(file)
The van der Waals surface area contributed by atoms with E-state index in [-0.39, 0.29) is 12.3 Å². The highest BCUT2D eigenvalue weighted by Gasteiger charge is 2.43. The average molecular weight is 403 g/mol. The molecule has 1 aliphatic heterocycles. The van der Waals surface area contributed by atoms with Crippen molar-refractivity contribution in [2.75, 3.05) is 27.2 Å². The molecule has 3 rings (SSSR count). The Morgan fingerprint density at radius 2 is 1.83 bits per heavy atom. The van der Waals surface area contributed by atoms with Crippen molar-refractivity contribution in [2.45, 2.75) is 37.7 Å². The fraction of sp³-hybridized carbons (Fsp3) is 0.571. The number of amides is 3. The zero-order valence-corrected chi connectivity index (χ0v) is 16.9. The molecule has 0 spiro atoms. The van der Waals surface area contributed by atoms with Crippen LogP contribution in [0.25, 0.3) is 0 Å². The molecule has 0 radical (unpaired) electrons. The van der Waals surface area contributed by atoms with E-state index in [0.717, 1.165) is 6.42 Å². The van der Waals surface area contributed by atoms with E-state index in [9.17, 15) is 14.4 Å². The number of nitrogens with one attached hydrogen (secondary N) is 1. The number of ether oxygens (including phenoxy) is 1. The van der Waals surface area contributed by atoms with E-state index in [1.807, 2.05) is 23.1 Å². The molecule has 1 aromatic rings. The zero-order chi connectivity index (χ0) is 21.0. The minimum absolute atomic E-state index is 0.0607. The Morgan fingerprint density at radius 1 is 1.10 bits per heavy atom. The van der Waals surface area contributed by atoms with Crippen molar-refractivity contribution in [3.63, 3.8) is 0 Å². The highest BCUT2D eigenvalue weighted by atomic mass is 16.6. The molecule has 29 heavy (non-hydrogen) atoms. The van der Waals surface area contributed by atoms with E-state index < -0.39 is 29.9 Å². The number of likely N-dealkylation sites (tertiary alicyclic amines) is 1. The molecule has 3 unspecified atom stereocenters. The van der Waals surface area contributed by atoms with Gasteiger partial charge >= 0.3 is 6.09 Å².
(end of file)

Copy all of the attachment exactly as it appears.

The van der Waals surface area contributed by atoms with E-state index in [-0.39, 0.29) is 12.3 Å². The highest BCUT2D eigenvalue weighted by Gasteiger charge is 2.43. The average molecular weight is 403 g/mol. The molecule has 1 aliphatic heterocycles. The van der Waals surface area contributed by atoms with Crippen molar-refractivity contribution in [2.75, 3.05) is 27.2 Å². The molecule has 3 rings (SSSR count). The Morgan fingerprint density at radius 2 is 1.83 bits per heavy atom. The van der Waals surface area contributed by atoms with Crippen molar-refractivity contribution in [2.45, 2.75) is 37.7 Å². The fraction of sp³-hybridized carbons (Fsp3) is 0.571. The number of amides is 3. The zero-order valence-corrected chi connectivity index (χ0v) is 16.9. The molecule has 0 spiro atoms. The van der Waals surface area contributed by atoms with Crippen LogP contribution in [0.25, 0.3) is 0 Å². The molecule has 0 radical (unpaired) electrons. The van der Waals surface area contributed by atoms with E-state index in [0.717, 1.165) is 6.42 Å². The van der Waals surface area contributed by atoms with E-state index in [9.17, 15) is 14.4 Å². The number of nitrogens with one attached hydrogen (secondary N) is 1. The number of ether oxygens (including phenoxy) is 1. The van der Waals surface area contributed by atoms with E-state index in [1.807, 2.05) is 23.1 Å². The molecule has 1 aromatic rings. The zero-order chi connectivity index (χ0) is 21.0. The minimum absolute atomic E-state index is 0.0607. The Morgan fingerprint density at radius 1 is 1.10 bits per heavy atom. The van der Waals surface area contributed by atoms with Crippen molar-refractivity contribution in [3.63, 3.8) is 0 Å². The highest BCUT2D eigenvalue weighted by atomic mass is 16.6. The molecule has 29 heavy (non-hydrogen) atoms. The van der Waals surface area contributed by atoms with E-state index < -0.39 is 29.9 Å². The number of likely N-dealkylation sites (tertiary alicyclic amines) is 1. The molecule has 3 unspecified atom stereocenters. The van der Waals surface area contributed by atoms with Gasteiger partial charge >= 0.3 is 6.09 Å².